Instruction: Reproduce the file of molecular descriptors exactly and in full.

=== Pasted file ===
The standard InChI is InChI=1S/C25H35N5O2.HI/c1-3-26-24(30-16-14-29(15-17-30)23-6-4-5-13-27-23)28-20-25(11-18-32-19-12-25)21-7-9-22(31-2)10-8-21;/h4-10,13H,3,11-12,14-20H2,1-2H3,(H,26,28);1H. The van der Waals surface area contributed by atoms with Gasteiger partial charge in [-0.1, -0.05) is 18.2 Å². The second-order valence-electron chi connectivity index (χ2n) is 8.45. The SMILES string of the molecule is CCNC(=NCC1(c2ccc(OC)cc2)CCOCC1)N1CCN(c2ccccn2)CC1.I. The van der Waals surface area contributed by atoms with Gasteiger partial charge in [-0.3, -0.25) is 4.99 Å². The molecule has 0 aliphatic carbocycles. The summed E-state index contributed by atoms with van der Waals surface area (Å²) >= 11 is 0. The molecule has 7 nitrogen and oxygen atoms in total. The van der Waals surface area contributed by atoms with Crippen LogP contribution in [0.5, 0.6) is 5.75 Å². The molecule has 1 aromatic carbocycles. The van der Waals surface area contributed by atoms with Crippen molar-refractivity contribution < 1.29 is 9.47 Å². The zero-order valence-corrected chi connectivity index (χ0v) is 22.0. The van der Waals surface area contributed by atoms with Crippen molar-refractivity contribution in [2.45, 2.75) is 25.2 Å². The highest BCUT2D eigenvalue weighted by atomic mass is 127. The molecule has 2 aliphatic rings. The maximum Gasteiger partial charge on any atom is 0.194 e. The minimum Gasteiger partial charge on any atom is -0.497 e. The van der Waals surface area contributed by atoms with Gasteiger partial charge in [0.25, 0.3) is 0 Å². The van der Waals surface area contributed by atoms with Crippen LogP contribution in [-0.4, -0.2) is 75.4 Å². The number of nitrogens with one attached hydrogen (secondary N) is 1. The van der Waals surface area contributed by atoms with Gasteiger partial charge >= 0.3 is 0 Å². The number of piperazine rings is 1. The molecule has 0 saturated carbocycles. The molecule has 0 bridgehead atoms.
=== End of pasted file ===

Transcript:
The standard InChI is InChI=1S/C25H35N5O2.HI/c1-3-26-24(30-16-14-29(15-17-30)23-6-4-5-13-27-23)28-20-25(11-18-32-19-12-25)21-7-9-22(31-2)10-8-21;/h4-10,13H,3,11-12,14-20H2,1-2H3,(H,26,28);1H. The van der Waals surface area contributed by atoms with Gasteiger partial charge in [-0.1, -0.05) is 18.2 Å². The second-order valence-electron chi connectivity index (χ2n) is 8.45. The SMILES string of the molecule is CCNC(=NCC1(c2ccc(OC)cc2)CCOCC1)N1CCN(c2ccccn2)CC1.I. The van der Waals surface area contributed by atoms with Gasteiger partial charge in [-0.3, -0.25) is 4.99 Å². The molecule has 0 aliphatic carbocycles. The summed E-state index contributed by atoms with van der Waals surface area (Å²) >= 11 is 0. The molecule has 7 nitrogen and oxygen atoms in total. The van der Waals surface area contributed by atoms with Crippen LogP contribution in [0.5, 0.6) is 5.75 Å². The molecule has 1 aromatic carbocycles. The van der Waals surface area contributed by atoms with Crippen molar-refractivity contribution < 1.29 is 9.47 Å². The zero-order valence-corrected chi connectivity index (χ0v) is 22.0. The van der Waals surface area contributed by atoms with Crippen molar-refractivity contribution in [2.45, 2.75) is 25.2 Å². The highest BCUT2D eigenvalue weighted by atomic mass is 127. The molecule has 2 aliphatic rings. The maximum Gasteiger partial charge on any atom is 0.194 e. The minimum Gasteiger partial charge on any atom is -0.497 e. The van der Waals surface area contributed by atoms with Gasteiger partial charge in [0.25, 0.3) is 0 Å². The van der Waals surface area contributed by atoms with Crippen LogP contribution in [-0.4, -0.2) is 75.4 Å². The number of nitrogens with one attached hydrogen (secondary N) is 1. The van der Waals surface area contributed by atoms with Gasteiger partial charge >= 0.3 is 0 Å². The number of piperazine rings is 1. The molecule has 0 saturated carbocycles. The molecule has 0 bridgehead atoms.